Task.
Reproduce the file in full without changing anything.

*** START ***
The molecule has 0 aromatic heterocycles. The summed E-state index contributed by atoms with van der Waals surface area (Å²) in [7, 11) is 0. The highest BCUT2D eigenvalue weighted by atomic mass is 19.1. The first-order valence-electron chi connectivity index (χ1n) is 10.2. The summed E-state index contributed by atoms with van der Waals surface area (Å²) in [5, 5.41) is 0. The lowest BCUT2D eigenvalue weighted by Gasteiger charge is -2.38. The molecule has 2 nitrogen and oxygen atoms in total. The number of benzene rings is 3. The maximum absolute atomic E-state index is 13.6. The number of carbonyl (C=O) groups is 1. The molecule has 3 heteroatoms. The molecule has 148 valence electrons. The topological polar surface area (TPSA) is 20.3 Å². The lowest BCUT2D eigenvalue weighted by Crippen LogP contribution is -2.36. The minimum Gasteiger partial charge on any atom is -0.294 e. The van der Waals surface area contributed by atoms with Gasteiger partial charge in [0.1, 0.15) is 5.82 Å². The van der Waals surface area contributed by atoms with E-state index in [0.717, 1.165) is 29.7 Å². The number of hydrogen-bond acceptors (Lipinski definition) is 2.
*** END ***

The molecule has 0 aromatic heterocycles. The summed E-state index contributed by atoms with van der Waals surface area (Å²) in [7, 11) is 0. The highest BCUT2D eigenvalue weighted by atomic mass is 19.1. The first-order valence-electron chi connectivity index (χ1n) is 10.2. The summed E-state index contributed by atoms with van der Waals surface area (Å²) in [5, 5.41) is 0. The lowest BCUT2D eigenvalue weighted by Gasteiger charge is -2.38. The molecule has 2 nitrogen and oxygen atoms in total. The number of benzene rings is 3. The maximum absolute atomic E-state index is 13.6. The number of carbonyl (C=O) groups is 1. The molecule has 3 heteroatoms. The molecule has 148 valence electrons. The topological polar surface area (TPSA) is 20.3 Å². The lowest BCUT2D eigenvalue weighted by Crippen LogP contribution is -2.36. The minimum Gasteiger partial charge on any atom is -0.294 e. The van der Waals surface area contributed by atoms with Gasteiger partial charge in [0.1, 0.15) is 5.82 Å². The van der Waals surface area contributed by atoms with E-state index in [0.717, 1.165) is 29.7 Å². The number of hydrogen-bond acceptors (Lipinski definition) is 2.